Urban students grow food at Los Angeles school garden U.S. Surgeon General Vivek Murthy joins John C. Fremont High School students, including Xiaxiang English, left, at a display of food items grown from the school's Gardening Apprenticeship Program plot on the campus south of downtown Los Angeles Friday, Nov. 20, 2015. (AP Photo/Nick Ut)
Urban students grow food at Los Angeles school garden
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Elizabeth Castro had never tasted beets or kumquats before she joined an after-school gardening program at her inner city Los Angeles high school.
 
Now, the 15-year-old helps grow the produce on campus in an urban neighborhood filled with auto shops and fast food restaurants - and she's taken samples for her family to try.
 
"Many things that I experienced here, I had never experienced before," Castro told U.S. Surgeon General Vivek Murthy on a tour of the 1.5-acre site along with her fellow students. "Instead of going home and doing nothing at all, we come here."
 
Murthy recently visited the partnership between community organizations and John C. Fremont High School to support healthy initiatives in neighborhoods starved for fresh produce and grappling with childhood obesity.
 
"These kinds of programs, they help build a demand for healthy foods," Murthy said.
 
At the South Los Angeles campus, students involved in the 12-week after-school gardening apprenticeship program learn to grow food and cook healthy dishes, pulling from kumquat and lime trees and planters filled with potatoes, peas and beets. A community health clinic run by UMMA that caters to students and neighborhood residents is located next door.
 
The Los Angeles Neighborhood Land Trust started the garden four years ago and plans to soon add a greenhouse. Those in the apprenticeship program have seen a jump in their grades and the amount of fruit and vegetables they eat, said Mark Glassock, director of special projects for the trust, which is designing a similar project at a nearby high school.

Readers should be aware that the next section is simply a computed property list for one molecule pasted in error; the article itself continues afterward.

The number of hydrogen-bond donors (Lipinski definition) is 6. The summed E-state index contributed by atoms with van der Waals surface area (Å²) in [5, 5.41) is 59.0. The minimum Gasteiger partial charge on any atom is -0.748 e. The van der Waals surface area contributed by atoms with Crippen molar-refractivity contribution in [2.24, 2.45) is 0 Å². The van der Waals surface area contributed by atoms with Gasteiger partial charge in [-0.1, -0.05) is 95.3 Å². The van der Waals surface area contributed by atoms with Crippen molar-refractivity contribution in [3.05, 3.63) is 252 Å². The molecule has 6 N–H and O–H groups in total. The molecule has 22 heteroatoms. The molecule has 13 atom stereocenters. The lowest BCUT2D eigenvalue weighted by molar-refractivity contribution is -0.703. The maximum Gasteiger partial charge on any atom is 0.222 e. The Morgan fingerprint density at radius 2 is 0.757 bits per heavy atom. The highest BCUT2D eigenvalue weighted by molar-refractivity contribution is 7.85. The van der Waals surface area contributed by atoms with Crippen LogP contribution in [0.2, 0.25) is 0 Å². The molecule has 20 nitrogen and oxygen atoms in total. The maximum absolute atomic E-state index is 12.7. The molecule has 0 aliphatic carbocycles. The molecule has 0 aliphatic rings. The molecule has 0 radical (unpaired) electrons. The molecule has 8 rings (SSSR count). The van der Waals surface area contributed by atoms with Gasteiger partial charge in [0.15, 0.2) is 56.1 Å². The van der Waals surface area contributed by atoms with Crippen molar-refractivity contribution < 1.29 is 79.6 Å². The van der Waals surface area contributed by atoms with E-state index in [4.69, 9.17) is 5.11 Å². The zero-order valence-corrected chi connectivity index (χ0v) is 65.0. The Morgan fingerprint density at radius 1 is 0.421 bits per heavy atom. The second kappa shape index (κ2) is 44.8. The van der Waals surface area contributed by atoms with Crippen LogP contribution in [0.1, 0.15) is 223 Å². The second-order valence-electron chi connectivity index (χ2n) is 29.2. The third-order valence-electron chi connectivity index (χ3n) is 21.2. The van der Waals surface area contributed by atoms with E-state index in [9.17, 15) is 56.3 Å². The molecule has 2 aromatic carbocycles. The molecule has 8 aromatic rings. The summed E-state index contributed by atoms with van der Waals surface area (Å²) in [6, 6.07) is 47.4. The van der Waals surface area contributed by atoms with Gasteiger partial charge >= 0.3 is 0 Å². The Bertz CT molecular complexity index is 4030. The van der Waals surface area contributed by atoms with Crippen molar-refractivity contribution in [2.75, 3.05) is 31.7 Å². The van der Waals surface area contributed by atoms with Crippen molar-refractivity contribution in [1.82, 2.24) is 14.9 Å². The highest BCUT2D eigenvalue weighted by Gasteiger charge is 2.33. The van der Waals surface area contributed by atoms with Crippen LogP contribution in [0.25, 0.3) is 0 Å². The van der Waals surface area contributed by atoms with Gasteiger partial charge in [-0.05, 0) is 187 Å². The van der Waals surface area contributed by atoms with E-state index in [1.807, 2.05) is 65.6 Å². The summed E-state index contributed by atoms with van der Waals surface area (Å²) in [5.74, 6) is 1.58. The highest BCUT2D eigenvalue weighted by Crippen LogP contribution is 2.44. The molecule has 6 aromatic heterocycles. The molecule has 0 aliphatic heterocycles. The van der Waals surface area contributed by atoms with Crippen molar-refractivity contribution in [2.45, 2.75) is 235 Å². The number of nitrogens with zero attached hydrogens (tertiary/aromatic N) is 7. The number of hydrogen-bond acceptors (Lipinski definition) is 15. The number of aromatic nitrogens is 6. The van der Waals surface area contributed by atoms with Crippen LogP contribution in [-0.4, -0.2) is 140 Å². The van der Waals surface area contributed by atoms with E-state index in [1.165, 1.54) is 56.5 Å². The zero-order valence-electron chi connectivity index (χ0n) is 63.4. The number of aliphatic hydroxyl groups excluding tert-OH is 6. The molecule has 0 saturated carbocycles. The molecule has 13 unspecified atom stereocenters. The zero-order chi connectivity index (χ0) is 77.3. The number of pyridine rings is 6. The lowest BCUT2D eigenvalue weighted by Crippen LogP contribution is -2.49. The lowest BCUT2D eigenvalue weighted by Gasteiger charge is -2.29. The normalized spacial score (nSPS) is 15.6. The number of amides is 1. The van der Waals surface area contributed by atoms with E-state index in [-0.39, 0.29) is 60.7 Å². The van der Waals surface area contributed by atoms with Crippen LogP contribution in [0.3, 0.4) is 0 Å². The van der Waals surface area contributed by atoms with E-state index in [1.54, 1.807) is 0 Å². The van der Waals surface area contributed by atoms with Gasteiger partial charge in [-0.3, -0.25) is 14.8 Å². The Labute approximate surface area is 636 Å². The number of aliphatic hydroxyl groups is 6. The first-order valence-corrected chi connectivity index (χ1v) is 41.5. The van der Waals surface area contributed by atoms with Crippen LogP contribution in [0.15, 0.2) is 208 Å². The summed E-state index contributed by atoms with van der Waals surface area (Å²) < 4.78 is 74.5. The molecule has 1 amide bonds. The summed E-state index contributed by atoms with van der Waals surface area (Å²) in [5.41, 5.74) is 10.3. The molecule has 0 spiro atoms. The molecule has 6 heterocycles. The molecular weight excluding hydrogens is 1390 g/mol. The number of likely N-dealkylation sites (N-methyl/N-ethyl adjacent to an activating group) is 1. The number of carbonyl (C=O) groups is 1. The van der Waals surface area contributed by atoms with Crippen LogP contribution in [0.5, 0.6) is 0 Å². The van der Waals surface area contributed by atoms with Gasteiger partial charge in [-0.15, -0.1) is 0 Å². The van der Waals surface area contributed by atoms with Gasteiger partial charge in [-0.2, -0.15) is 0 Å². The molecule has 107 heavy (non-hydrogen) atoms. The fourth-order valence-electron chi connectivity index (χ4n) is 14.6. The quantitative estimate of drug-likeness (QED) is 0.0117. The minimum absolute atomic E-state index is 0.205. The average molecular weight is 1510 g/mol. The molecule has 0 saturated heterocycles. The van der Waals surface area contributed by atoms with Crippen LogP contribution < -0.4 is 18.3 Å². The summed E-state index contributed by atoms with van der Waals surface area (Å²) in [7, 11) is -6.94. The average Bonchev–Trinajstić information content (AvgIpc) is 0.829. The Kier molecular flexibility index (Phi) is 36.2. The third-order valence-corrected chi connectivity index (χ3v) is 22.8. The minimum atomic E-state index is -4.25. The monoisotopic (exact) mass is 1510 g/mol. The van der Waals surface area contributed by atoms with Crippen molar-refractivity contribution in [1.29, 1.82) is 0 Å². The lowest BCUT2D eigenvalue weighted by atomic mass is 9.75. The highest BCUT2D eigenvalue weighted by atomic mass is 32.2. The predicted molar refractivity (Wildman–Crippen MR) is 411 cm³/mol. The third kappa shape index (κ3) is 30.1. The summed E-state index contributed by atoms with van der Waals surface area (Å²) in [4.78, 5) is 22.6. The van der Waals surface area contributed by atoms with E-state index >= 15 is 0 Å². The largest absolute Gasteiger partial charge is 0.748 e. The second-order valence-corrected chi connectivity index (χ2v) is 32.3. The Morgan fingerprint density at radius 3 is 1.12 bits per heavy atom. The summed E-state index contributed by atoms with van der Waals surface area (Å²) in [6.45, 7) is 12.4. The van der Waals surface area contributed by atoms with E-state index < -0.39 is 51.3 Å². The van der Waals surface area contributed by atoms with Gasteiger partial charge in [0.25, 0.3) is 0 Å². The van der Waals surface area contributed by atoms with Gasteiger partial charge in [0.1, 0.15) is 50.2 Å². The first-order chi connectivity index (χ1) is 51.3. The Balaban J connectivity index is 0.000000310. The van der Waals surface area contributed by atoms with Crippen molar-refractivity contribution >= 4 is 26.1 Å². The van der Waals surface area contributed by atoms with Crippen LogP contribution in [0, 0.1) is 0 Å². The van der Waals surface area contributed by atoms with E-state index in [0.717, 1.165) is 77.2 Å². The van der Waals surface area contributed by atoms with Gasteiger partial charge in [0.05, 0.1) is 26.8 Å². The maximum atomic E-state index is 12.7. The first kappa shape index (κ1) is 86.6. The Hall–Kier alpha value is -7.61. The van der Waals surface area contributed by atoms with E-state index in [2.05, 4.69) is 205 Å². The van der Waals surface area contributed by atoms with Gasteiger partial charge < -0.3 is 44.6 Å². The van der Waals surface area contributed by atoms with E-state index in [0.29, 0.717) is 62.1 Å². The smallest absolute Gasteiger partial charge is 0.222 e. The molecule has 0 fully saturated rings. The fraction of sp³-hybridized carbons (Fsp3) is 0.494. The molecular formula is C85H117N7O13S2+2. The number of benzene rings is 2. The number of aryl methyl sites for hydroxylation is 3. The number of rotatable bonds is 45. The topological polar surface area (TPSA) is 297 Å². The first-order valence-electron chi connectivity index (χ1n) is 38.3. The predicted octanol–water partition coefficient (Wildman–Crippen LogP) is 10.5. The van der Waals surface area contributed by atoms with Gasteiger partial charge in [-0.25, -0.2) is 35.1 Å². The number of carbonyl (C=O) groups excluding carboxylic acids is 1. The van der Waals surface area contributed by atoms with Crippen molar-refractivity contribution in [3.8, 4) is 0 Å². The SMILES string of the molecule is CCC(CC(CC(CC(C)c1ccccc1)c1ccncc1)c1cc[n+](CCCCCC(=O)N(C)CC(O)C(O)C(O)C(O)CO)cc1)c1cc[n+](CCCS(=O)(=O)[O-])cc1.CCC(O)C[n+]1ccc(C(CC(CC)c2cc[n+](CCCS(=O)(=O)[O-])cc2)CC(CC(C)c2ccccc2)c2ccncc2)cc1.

"Schools have a lot of property on their campuses, much of which is underutilized, so this is a great alternative to use that space," he said.
 
A 2013 report showed about 40 percent of the school's students were overweight or obese, Glassock said. Across the country, the obesity rate in children age 2 to 19 has held around 17 percent for the last decade, according to the Centers for Disease Control and Prevention.
 
Azucena Lozoya, 16, said she signed up for the gardening program because she never had a chance to try anything like it where she lives. Since then, she's enjoyed tasting kale and a variety of melons, new additions to the rice, bean and chicken dishes she usually gets at home, she said.
 
"My mom never makes stuff like that," Lozoya said. "This helps us have a different range of food. This helps us have choices."

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CRITICAL THINKING QUESTION
Why do "these kinds of programs help build a demand for healthy foods?"
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COMMENTS (3)
  • TehyaWhite-Ste
    12/02/2015 - 12:40 p.m.

    I think this is a good program because it teaches people to be able to grown their own healthy foods instead of relying on fast food and processed food from the stores.

  • briannec-ste
    12/07/2015 - 03:27 p.m.

    This would be very cool to have at my school, but wither no one would do it or there would be no space for it. I don't think the football boys want to give up their practice field. Our school is in the middle of town and there is no room, it would be cool to have to learn how to grow and take of care of certain things.

  • aidanc2-sch
    12/08/2015 - 12:54 p.m.

    I think that these kinds of programs help build a demand for healthy foods because it gives people who usually do not have a chance to experience this and usually have a lack of healthy foods an opportunity to eat healthier.

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